Low-temp photocatalyst could slash the carbon footprint for syngas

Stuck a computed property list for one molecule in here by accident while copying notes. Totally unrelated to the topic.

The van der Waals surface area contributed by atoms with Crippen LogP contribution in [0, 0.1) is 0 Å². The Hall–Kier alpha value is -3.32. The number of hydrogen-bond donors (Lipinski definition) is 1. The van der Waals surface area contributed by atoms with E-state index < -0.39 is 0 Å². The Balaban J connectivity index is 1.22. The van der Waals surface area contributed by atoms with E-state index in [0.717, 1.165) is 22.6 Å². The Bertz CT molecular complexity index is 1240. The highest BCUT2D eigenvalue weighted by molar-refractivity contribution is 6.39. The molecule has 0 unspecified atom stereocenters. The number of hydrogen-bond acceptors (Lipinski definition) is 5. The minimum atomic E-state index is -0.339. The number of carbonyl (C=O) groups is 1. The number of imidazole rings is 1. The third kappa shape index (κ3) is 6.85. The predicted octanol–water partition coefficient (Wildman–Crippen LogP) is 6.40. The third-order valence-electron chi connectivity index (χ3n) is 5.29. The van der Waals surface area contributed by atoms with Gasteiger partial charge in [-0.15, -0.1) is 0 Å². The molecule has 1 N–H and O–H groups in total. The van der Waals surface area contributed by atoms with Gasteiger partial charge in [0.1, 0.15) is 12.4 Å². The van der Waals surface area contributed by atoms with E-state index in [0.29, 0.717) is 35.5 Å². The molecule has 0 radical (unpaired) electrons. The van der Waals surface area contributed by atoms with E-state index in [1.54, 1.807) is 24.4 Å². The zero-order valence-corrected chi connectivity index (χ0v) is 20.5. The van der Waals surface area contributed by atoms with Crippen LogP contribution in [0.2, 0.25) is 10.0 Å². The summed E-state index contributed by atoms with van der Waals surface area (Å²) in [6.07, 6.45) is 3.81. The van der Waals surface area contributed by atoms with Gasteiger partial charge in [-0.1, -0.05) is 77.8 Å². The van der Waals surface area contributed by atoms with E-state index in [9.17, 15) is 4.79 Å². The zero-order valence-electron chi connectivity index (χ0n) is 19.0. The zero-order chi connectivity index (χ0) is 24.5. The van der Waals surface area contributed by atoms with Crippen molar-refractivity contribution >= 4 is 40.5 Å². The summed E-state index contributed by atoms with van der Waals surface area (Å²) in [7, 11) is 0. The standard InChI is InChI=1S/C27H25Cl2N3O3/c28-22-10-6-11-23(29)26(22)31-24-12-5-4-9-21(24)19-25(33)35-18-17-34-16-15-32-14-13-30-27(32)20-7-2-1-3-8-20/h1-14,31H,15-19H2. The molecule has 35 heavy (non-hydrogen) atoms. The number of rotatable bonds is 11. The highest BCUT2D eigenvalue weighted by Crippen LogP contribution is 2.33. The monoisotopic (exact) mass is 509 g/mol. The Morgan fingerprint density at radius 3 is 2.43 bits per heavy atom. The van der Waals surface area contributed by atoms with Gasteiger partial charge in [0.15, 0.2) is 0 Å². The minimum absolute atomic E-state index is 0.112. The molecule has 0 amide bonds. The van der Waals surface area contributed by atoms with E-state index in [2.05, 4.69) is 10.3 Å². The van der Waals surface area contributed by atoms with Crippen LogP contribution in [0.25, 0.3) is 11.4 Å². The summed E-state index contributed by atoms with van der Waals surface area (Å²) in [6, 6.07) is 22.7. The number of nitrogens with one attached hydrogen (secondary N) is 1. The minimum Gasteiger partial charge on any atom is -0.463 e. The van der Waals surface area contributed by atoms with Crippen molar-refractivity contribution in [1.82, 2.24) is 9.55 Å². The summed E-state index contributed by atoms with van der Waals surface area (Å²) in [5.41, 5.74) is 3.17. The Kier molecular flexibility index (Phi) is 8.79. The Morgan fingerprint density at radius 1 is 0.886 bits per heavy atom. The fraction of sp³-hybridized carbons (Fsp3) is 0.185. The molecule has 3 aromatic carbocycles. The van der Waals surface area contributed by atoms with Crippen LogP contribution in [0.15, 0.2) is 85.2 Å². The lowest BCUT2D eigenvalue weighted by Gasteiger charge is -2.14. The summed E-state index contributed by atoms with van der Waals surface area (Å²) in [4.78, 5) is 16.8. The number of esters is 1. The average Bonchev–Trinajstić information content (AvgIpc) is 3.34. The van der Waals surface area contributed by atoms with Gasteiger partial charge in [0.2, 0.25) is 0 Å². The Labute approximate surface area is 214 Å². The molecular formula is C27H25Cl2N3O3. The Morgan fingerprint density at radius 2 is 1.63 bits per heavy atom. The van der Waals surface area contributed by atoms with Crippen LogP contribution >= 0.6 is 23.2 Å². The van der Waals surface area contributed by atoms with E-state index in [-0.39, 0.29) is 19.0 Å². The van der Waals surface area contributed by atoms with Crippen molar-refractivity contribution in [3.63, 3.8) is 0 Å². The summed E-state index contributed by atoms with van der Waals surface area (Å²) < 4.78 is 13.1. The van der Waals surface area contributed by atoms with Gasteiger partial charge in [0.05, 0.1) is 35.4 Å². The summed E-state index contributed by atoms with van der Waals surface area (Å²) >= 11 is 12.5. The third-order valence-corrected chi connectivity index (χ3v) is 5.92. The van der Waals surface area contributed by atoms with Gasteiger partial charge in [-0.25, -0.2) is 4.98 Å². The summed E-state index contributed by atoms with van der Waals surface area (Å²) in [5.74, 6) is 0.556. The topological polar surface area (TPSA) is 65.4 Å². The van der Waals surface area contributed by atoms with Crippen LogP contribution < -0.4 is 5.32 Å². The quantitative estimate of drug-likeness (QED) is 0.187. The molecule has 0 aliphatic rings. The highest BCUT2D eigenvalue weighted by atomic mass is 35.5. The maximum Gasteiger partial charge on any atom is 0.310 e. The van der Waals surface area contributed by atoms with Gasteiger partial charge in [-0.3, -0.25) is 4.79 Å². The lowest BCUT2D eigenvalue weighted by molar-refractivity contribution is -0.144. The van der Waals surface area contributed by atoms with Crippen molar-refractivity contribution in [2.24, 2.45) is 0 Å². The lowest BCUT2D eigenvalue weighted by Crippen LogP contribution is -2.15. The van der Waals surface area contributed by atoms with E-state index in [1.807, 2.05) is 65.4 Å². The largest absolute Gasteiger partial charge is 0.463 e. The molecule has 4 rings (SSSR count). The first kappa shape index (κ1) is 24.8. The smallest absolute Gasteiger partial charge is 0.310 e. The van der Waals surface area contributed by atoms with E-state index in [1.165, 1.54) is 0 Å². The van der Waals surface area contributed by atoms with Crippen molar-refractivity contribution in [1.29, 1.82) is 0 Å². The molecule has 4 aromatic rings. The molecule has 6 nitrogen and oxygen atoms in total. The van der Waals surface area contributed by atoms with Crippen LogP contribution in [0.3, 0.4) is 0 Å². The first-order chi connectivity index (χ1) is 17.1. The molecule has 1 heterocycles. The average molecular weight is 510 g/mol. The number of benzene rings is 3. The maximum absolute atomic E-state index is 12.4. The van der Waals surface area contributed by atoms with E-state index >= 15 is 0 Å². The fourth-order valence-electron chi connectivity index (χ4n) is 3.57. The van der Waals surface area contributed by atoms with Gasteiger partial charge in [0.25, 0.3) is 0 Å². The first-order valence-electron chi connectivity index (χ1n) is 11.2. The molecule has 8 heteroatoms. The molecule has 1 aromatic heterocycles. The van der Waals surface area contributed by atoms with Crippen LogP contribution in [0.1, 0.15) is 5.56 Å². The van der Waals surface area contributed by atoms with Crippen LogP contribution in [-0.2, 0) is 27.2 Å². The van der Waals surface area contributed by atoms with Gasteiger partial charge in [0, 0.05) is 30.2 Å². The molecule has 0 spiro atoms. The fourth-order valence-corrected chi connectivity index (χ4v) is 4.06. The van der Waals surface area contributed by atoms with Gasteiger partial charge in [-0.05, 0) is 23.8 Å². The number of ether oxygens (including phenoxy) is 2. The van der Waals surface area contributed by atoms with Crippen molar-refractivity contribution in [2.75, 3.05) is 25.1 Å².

Science Daily  January 10, 2020 Traditional thermocatalytic processes to produce syngas require high temperatures and suffer from coke-induced instability. A team of researchers in the US (Rice University, Princeton University, UCLA, UC Santa Barbara) has developed a plasmonic photocatalyst consisting of a Cu nanoparticle ‘antenna’ with single-Ru atomic ‘reactor’ sites on the nanoparticle surface, ideal for low-temperature, light-driven methane dry reforming. This catalyst provides high light energy efficiency when illuminated at room temperature. In contrast to thermocatalysis, long-term stability (50 h) and high selectivity (>99%) were achieved in photocatalysis. This photocatalyst design could be relevant for future energy-efficient industrial processes…read more. […]